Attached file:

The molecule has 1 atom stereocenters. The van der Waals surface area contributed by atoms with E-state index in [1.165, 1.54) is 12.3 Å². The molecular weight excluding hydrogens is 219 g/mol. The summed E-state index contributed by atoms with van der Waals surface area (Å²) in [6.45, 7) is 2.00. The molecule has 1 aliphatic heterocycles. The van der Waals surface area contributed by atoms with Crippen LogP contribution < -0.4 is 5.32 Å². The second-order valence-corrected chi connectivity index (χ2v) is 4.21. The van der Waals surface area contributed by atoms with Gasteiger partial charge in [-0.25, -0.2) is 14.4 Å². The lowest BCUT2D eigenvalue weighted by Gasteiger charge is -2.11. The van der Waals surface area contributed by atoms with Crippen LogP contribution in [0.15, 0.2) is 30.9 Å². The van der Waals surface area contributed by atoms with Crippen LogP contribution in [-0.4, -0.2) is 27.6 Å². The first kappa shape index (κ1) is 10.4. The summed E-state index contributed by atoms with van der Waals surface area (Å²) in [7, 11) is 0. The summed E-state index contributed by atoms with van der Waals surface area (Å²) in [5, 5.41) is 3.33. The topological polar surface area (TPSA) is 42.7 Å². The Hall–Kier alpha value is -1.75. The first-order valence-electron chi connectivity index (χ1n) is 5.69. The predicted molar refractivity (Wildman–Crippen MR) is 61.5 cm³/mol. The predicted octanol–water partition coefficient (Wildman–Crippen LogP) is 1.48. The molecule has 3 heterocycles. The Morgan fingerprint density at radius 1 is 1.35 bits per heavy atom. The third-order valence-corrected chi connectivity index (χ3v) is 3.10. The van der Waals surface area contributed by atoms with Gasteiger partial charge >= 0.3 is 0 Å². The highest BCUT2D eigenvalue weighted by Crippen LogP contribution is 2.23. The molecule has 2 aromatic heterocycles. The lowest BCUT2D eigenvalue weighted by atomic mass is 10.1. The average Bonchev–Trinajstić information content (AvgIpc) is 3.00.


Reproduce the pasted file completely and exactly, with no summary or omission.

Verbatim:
The molecule has 1 atom stereocenters. The van der Waals surface area contributed by atoms with E-state index in [1.165, 1.54) is 12.3 Å². The molecular weight excluding hydrogens is 219 g/mol. The summed E-state index contributed by atoms with van der Waals surface area (Å²) in [6.45, 7) is 2.00. The molecule has 1 aliphatic heterocycles. The van der Waals surface area contributed by atoms with Crippen LogP contribution < -0.4 is 5.32 Å². The second-order valence-corrected chi connectivity index (χ2v) is 4.21. The van der Waals surface area contributed by atoms with Gasteiger partial charge in [-0.25, -0.2) is 14.4 Å². The lowest BCUT2D eigenvalue weighted by Gasteiger charge is -2.11. The van der Waals surface area contributed by atoms with Crippen LogP contribution in [0.15, 0.2) is 30.9 Å². The van der Waals surface area contributed by atoms with Crippen LogP contribution in [-0.4, -0.2) is 27.6 Å². The first kappa shape index (κ1) is 10.4. The summed E-state index contributed by atoms with van der Waals surface area (Å²) in [7, 11) is 0. The summed E-state index contributed by atoms with van der Waals surface area (Å²) in [5, 5.41) is 3.33. The topological polar surface area (TPSA) is 42.7 Å². The Hall–Kier alpha value is -1.75. The first-order valence-electron chi connectivity index (χ1n) is 5.69. The predicted molar refractivity (Wildman–Crippen MR) is 61.5 cm³/mol. The predicted octanol–water partition coefficient (Wildman–Crippen LogP) is 1.48. The molecule has 3 heterocycles. The Morgan fingerprint density at radius 1 is 1.35 bits per heavy atom. The third-order valence-corrected chi connectivity index (χ3v) is 3.10. The van der Waals surface area contributed by atoms with Gasteiger partial charge >= 0.3 is 0 Å². The highest BCUT2D eigenvalue weighted by Crippen LogP contribution is 2.23. The molecule has 2 aromatic heterocycles. The lowest BCUT2D eigenvalue weighted by atomic mass is 10.1. The average Bonchev–Trinajstić information content (AvgIpc) is 3.00.